Nobel Prizes 2013: Full list of winners
Here's a look at the achievements being honored by this year's Nobel Prizes, the $1.2 million awards handed out since 1901 by committees in Stockholm and Oslo.
NOBEL PEACE PRIZE
The Organization for the Prohibition of Chemical Weapons wins the 2013 Nobel Peace Prize.
NOBEL PRIZE IN LITERATURE
The literature prize was given to Canada's Alice Munro, hailed by the award-giving Swedish Academy as a "master of the contemporary short story." The 82-year-old author is often called "Canada's Chekhov" for her astute, unflinching and compassionate depiction of seemingly unremarkable lives. She is the author of a series of story collections chronicling the lives of girls and women before and after the 1960s social revolution, including "The Moons of Jupiter," 'The Progress of Love" and "Runaway."
NOBEL PRIZE IN CHEMISTRY
The chemistry prize was given to three U.S.-based scientists for developing computer models that predict complex chemical reactions that can be used for tasks like creating new drugs. Their approach combined classical physics and quantum physics. The winners are Martin Karplus of the University of Strasbourg, France, and Harvard University; Michael Levitt of the Stanford University School of Medicine, and Arieh Warshel of the University of Southern California in Los Angeles.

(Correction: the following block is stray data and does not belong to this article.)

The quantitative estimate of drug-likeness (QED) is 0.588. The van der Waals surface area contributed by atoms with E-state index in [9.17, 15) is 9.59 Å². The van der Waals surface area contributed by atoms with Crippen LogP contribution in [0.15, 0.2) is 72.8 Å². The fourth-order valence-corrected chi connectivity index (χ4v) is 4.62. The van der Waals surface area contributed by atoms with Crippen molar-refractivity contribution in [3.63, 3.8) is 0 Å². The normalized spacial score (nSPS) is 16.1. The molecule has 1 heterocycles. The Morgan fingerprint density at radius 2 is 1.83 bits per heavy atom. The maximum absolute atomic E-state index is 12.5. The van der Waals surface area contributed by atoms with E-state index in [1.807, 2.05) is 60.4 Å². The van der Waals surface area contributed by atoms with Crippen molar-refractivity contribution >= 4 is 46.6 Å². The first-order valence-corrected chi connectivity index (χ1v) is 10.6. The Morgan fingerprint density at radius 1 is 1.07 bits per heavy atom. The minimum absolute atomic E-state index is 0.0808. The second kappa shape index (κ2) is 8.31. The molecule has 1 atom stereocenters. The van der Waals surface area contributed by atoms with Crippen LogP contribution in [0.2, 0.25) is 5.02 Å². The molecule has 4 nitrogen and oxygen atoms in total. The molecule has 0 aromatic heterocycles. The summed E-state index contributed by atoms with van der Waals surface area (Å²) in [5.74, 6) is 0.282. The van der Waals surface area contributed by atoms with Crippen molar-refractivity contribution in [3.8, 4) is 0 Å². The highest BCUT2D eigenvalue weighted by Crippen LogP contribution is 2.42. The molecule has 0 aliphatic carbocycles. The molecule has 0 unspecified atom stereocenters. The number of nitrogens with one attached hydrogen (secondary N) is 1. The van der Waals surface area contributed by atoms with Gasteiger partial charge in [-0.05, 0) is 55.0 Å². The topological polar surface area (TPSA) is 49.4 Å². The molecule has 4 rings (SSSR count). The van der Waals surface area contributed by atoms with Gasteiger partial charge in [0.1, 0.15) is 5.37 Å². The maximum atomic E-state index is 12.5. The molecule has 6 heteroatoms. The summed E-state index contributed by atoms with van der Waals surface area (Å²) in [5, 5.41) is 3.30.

NOBEL PRIZE IN PHYSICS
The physics prize was awarded for a theory about how subatomic particles get their mass. The theory made headlines last year when it was confirmed at the CERN laboratory in Geneva by the discovery of the elusive Higgs particle. The prize was shared by two men who proposed the theory independently of each other in 1964: Peter Higgs of Britain and Francois Englert of Belgium.
NOBEL PRIZE IN PHYSIOLOGY OR MEDICINE
The medicine prize, the first of the 2013 awards, honored breakthroughs in understanding how key substances are moved around within a cell. That process happens through vesicles, tiny bubbles that deliver their cargo within a cell to the right place at the right time. Disturbances in the delivery system can lead to neurological diseases, diabetes or immunological disorders. The prize was shared by Americans James E. Rothman of Yale and Randy W. Schekman of the University of California, Berkeley; and German-American Dr. Thomas C. Sudhof of the Stanford University School of Medicine.